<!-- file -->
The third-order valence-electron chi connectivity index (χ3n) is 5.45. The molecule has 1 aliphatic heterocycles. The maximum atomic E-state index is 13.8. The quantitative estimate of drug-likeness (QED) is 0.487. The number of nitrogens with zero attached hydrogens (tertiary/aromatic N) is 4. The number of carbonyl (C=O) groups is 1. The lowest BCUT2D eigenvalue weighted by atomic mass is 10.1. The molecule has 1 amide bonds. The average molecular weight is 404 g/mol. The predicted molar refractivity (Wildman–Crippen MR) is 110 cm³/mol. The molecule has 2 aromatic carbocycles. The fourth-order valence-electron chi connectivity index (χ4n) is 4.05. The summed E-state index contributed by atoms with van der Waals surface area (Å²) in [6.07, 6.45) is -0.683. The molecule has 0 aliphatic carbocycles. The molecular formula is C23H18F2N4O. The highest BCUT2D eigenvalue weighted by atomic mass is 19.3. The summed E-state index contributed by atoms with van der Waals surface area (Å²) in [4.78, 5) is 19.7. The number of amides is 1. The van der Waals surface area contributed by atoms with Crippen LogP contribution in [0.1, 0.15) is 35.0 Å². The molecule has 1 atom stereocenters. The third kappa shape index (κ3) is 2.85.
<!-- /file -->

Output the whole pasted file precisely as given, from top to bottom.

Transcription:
The third-order valence-electron chi connectivity index (χ3n) is 5.45. The molecule has 1 aliphatic heterocycles. The maximum atomic E-state index is 13.8. The quantitative estimate of drug-likeness (QED) is 0.487. The number of nitrogens with zero attached hydrogens (tertiary/aromatic N) is 4. The number of carbonyl (C=O) groups is 1. The lowest BCUT2D eigenvalue weighted by atomic mass is 10.1. The molecule has 1 amide bonds. The average molecular weight is 404 g/mol. The predicted molar refractivity (Wildman–Crippen MR) is 110 cm³/mol. The molecule has 2 aromatic carbocycles. The fourth-order valence-electron chi connectivity index (χ4n) is 4.05. The summed E-state index contributed by atoms with van der Waals surface area (Å²) in [6.07, 6.45) is -0.683. The molecule has 0 aliphatic carbocycles. The molecular formula is C23H18F2N4O. The highest BCUT2D eigenvalue weighted by atomic mass is 19.3. The summed E-state index contributed by atoms with van der Waals surface area (Å²) in [4.78, 5) is 19.7. The number of amides is 1. The van der Waals surface area contributed by atoms with Crippen LogP contribution in [0.1, 0.15) is 35.0 Å². The molecule has 1 atom stereocenters. The third kappa shape index (κ3) is 2.85.